if there is no Chief Community Magistrate, any other Community Magistrate as the Chief District Court Judge thinks fit.

(3)

The fact that a Community Magistrate sits in the court is conclusive evidence of his or her authority to do so.

Compare: 1947 No 16 s 11C

224 Tenure of Community Magistrate

A Community Magistrate holds office until he or she resigns, retires, or is removed.

225 Retirement, resignation, and removal

(1)

A Community Magistrate must retire from office on reaching the age of 70 years.

(2)

A Community Magistrate may resign from office at any time by written notice to the Minister.

(3)

The Governor-General may, on the advice of the Minister, remove a Community Magistrate from office if any of the following grounds for removal is proved to the satisfaction of the Governor-General:

(a)

neglect of duty:

(b)

inability:

(c)

disability affecting performance of duty:

(d)

bankruptcy:

(e)

misconduct.

Compare: 1947 No 16 s 11F

226 Remuneration of Community Magistrate must not be reduced

The remuneration payable to a Community Magistrate must not be reduced while the Community Magistrate holds office.

Compare: 1947 No 16 s 11G(3)

227 Restrictions on Community Magistrates

A Community Magistrate must not—

(a)

hold any office or engage in any employment or occupation that will, in the opinion of the Governor-General, impair the proper discharge of his or her functions as a Community Magistrate; or

(b)

be a lawyer; or

(c)

be a Police employee; or

(d)

be employed by the Ministry of Justice or the Department of Corrections; or

(e)

be an officer of the High Court or of the District Court; or

(f)

be a party to a prison management contract entered into under section 198(1) of the Corrections Act 2004 or to a security contract entered into under section 166 of the Corrections Act 2004; or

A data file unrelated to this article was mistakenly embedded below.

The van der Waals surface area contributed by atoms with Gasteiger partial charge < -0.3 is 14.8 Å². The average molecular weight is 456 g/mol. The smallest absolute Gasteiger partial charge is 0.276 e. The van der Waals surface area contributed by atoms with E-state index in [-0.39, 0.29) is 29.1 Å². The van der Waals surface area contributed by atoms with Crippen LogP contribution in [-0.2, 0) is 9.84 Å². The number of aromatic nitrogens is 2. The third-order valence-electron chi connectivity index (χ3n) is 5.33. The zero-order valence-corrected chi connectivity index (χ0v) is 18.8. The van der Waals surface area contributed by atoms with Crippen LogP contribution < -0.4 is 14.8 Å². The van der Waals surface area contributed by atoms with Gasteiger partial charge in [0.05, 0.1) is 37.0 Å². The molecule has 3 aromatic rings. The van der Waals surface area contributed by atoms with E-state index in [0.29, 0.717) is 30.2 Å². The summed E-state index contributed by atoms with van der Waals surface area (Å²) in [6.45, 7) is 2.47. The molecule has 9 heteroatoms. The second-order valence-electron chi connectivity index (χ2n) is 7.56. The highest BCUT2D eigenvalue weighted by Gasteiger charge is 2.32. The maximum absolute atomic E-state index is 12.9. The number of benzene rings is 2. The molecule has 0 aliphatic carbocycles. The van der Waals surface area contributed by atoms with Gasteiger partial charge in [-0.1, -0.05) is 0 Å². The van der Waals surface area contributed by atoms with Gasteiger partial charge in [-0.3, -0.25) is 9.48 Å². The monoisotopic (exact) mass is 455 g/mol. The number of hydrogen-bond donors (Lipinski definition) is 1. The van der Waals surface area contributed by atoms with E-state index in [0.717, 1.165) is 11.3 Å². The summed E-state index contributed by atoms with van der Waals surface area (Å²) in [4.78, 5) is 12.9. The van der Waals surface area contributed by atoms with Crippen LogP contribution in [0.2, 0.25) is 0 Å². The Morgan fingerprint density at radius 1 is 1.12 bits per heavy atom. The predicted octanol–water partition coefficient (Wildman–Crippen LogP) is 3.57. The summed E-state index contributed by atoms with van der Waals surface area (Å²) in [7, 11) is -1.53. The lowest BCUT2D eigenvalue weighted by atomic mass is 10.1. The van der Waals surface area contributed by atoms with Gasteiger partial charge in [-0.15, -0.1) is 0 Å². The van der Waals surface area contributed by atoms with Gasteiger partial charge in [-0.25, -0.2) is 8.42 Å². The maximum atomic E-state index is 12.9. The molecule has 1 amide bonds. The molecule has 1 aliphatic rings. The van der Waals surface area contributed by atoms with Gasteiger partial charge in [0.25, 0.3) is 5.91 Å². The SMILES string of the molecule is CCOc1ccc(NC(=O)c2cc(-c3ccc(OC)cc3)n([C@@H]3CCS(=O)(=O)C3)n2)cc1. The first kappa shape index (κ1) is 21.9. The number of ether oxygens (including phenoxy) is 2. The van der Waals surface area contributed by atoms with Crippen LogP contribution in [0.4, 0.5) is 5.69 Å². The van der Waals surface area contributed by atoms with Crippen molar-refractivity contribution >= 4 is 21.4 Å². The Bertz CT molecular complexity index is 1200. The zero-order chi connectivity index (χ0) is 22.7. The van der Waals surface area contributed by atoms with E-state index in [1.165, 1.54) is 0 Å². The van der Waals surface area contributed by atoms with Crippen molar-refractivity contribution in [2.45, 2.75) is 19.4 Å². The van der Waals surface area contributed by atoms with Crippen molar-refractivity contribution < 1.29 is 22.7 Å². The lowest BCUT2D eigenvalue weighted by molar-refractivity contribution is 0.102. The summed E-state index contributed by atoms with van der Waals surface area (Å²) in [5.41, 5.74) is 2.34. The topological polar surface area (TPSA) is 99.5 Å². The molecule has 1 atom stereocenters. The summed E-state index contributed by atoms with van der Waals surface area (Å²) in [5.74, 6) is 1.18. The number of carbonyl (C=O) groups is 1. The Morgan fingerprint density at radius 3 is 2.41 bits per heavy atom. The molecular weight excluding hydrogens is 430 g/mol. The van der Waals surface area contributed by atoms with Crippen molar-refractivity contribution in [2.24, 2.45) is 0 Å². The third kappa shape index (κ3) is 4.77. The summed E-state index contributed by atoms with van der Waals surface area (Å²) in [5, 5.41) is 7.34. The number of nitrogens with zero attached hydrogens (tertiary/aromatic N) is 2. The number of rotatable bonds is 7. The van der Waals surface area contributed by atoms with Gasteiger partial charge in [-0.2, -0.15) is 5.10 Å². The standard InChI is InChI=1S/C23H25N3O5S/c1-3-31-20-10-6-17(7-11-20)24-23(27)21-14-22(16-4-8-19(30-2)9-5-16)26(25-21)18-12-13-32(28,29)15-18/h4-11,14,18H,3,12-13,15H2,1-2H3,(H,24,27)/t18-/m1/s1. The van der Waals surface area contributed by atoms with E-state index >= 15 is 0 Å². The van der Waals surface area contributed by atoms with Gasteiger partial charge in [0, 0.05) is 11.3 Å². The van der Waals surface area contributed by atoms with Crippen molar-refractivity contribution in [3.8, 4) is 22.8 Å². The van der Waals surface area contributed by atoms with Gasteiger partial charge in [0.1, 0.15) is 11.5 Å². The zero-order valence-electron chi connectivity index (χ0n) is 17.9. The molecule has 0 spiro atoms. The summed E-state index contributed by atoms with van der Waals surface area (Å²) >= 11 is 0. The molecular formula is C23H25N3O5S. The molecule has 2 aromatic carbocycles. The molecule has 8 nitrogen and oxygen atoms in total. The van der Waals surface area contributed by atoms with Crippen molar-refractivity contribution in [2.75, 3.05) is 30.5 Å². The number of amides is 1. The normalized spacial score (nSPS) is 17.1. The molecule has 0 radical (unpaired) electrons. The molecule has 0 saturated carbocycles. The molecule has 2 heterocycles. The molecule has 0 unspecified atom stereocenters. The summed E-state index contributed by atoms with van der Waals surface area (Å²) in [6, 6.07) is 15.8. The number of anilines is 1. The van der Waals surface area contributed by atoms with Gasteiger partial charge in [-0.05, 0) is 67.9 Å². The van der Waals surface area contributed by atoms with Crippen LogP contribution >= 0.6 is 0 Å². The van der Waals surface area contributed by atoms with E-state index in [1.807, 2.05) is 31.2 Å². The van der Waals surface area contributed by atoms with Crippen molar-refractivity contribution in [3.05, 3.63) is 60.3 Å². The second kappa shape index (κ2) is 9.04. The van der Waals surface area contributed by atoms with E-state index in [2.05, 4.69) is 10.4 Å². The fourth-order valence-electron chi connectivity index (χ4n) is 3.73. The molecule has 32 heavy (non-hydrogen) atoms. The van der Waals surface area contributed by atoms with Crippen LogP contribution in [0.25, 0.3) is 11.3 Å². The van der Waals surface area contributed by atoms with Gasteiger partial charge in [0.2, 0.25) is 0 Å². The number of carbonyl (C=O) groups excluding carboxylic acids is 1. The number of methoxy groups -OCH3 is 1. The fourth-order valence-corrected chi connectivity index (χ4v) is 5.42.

(g)

be a security officer as defined in section 3(1) of the Corrections Act 2004; or

(h)

be a social worker as defined in section 2(1) of the Children, Young Persons, and Their Families Act 1989.

Compare: 1947 No 16 s 11B

Immunity for Community Magistrates

228 No proceeding against Community Magistrate unless he or she acted without jurisdiction

(1)

No proceeding may be commenced against any Community Magistrate for any act done by him or her, unless he or she has exceeded his or her jurisdiction or has acted without jurisdiction.

(2)

If a warrant to seize property or a warrant of commitment is granted by a Community Magistrate in good faith in reliance on a conviction or an order entered or made by a Justice or Community Magistrate, no proceeding may be commenced against the Community Magistrate who granted the warrant by reason of any defect in the conviction or order, or by reason of any want of jurisdiction in the Justice or Community Magistrate who entered or made it.

Compare: 1947 No 16 s 11CA

229 No proceeding against Community Magistrate to be commenced in District Court

No proceeding against any Community Magistrate by any person claiming to have been injured by an act done by the Community Magistrate in excess of jurisdiction or without jurisdiction may be commenced in the District Court.

Compare: 1947 No 16 s 11CB

230 Onus of proof

In any proceeding commenced against a Community Magistrate by a person claiming to have been injured by an act done by the Community Magistrate in excess of jurisdiction or without jurisdiction, the onus of proving the excess or want of jurisdiction lies on the person alleging it.

Compare: 1947 No 16 s 11CC

231 Plaintiff may be ordered to give security for costs

(1)

This section applies to any proceeding commenced against a Community Magistrate by a person claiming to have been injured by an act done by the Community Magistrate in excess of jurisdiction or without jurisdiction.